By using pastel colours, Seventies prints and a general Anchor Man kitschness, Macklemore’s Bogey Boys is looking to subvert the tradition of monied prep that pervades in golf, inject it with irreverence and draw out some of the car-salesman-self-awareness. And fair enough, but it’s not the only ‘cool young golf brand’.

Oh no, this is the age of ‘Par Core’*, my friends.

In the US there’s Malbon Golf, which comes at the sport from a more streetwear-y angle. There is tie-dye and sweats and collaborations and cute logos and collegiate lettering and the odd reference to weed. “Kids that are into fashion, hip-hop and music, they’re not into golf,” said founder Stephen Malbon in a 2019 New York Times profile. “It’s in danger of going where baseball is. Or think about bowling — bowling used to be lit.”

In the UK, there is Manors. “The perception of the game is that it is uptight, entrenched in tradition and deeply unstylish,” says the website. “The golf uniform is locked in an identity struggle – legit athletic wear vs country-club leisure gear. The performance pieces that make up the sport’s wardrobe might help with a player’s swing or sweat situation, but rarely help to cut a sharp silhouette.” Manors’ Instagram feed looks more like a magazine mood board than sports clothing page; a mix of heritage imagery, well-lit product shots and hazy, sun-dappled look book content. It certainly makes me want to dress like one of the guys in the pictures, but I’m not sure I’d look like them if I put the clothes on… I’d just look like a golfer. (Also, questioning whether you will or won’t look like models in fashion advertising if you buy the clothing is dumb, because you definitely won’t, sorry.)

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Manors, Bogey Boys, Malbon et al (and there are more) are fighting an admirable fight, and considering the popularity of preppy/nineties sportswear right now, it makes sense. But I just don’t think golf can ever be cool. The sport itself, the actual act of hitting a ball into a hole, is mega. It’s so unbelievably difficult and elegant and frustrating that it can’t ever not be impressive. But everything that comes with it – all the elitism, snobbery and rules… all the stern-looking business executives on over manicured grass… all the Trumps – I don’t know how it can ever appeal to a broad spectrum of young people.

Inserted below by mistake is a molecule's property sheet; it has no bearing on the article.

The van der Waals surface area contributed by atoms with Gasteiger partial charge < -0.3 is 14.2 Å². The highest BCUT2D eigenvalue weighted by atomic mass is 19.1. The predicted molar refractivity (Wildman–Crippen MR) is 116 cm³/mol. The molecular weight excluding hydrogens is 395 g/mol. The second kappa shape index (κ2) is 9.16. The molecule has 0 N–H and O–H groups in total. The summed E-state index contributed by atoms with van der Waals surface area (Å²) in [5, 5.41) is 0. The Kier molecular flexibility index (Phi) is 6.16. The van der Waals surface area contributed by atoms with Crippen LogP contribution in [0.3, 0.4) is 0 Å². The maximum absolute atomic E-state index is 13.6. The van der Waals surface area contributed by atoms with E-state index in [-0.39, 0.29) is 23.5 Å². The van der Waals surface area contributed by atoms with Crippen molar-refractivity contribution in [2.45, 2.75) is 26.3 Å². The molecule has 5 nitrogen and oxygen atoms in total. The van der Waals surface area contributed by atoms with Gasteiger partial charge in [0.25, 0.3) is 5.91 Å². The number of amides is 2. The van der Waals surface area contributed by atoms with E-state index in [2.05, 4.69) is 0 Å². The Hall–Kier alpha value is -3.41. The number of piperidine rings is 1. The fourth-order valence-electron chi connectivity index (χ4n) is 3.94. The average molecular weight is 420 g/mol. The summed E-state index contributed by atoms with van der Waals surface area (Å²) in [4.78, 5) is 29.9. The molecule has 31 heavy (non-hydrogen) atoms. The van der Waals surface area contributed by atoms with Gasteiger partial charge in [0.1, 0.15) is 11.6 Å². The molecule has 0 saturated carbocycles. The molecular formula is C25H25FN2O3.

Football has a rich, varied culture of anguish and triumph, brute force and style, heroes and villains. Anyone can play football, but most people can’t even get into a golf club.

The other day, Adam Sandler posted a video of him re-enacting the run-up tee shot from Happy Gilmore. The film is 25-years-old this year, and its quarter-century bump couldn’t have come at a better time, because Gilmore has to be the ultimate alt-golfer; the Par Core god. He wore flannel shirts, he putted with a hockey stick and punched anyone that challenged his style. Maybe if golf had a few more Gilmores, an inherent style would materialise all by itself.

*All credit to Esquire’s Dan Choppen for that phrase – truly wonderful stuff.